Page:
Deception and false info have been standard operating procedure for those promoting Woodland Prep charter in Washington County since the get go.
They have used bogus letters of support, fake proficiency rates, unverifiable numbers and listed non-existent “team members.”
Now they are employing “bounty hunters” to look for students in an effort to meet their stated enrollment of 260 by next summer. They are paying $20 an hour for these people to comb the countryside. For every five students they sign up, they get a $100 bonus.
(Which begs the question: if you are the greatest thing since sliced bread as they claim, why aren’t parents standing in line to enroll their children?)
Recently one of these “recruiters” approached a long time friend of hers in Washington County wanting to enroll her three kids. The mother told her she had no intention of doing so. Then the “recruiter” asked her to sign a paper saying her signature would prove she had called on her and would ensure that she would be paid by Woodland Prep for working.
To her dismay, the mother soon got an email from the charter saying that her three children were enrolled, which was totally untrue.
It’s hardly a surprise that shortly after this happened, the mother sent the following text message to a friend who teaches in the Washington County public school system.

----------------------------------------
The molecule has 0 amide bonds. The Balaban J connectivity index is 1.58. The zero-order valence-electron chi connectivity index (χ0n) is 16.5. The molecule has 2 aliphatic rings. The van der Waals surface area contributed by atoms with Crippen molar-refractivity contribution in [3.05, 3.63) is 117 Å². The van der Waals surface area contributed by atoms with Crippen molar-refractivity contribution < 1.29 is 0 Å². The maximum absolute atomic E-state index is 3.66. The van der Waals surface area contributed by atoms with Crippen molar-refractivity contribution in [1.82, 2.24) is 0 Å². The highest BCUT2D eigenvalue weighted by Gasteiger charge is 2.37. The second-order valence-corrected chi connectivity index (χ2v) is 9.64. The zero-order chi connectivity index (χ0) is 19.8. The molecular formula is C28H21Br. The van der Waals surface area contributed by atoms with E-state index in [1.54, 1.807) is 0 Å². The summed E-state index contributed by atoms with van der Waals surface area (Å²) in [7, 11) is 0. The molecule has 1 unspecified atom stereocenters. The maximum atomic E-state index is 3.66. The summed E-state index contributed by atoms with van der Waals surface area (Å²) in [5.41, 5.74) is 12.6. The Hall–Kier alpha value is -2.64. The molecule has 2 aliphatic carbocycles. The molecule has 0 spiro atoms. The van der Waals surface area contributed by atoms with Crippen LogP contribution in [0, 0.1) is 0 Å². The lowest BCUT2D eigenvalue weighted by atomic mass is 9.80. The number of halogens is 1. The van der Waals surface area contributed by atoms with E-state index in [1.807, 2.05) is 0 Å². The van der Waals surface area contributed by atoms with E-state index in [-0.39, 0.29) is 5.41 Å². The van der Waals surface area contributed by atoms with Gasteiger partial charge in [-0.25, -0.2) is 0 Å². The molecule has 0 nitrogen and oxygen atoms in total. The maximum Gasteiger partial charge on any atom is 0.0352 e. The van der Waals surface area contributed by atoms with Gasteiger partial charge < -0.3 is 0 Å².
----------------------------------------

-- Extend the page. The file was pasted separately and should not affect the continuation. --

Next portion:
“My biggest thing is I just don’t want anyone done like I was. That pisses me off that my kids were enrolled and I just thought my info was being put down saying we talked.”
And we want people who engage in such practices running a school?
It’s high time the state charter school commission pull the plug on Woodland Prep. There is a consequence for this kind of conduct in public schools. It is called losing your job.
When are we going to hold charters to the same standard?
Editor’s note: Soner Tarim of Houston is the consultant for Woodland Prep and calls all the shots. He is also the consultant for LEAD Academy in Montgomery. We are barely one month into a new school year and LEAD is already looking for a new principal. The first one they hired was fired after one year as principal at Park Crossing high school in the Montgomery system.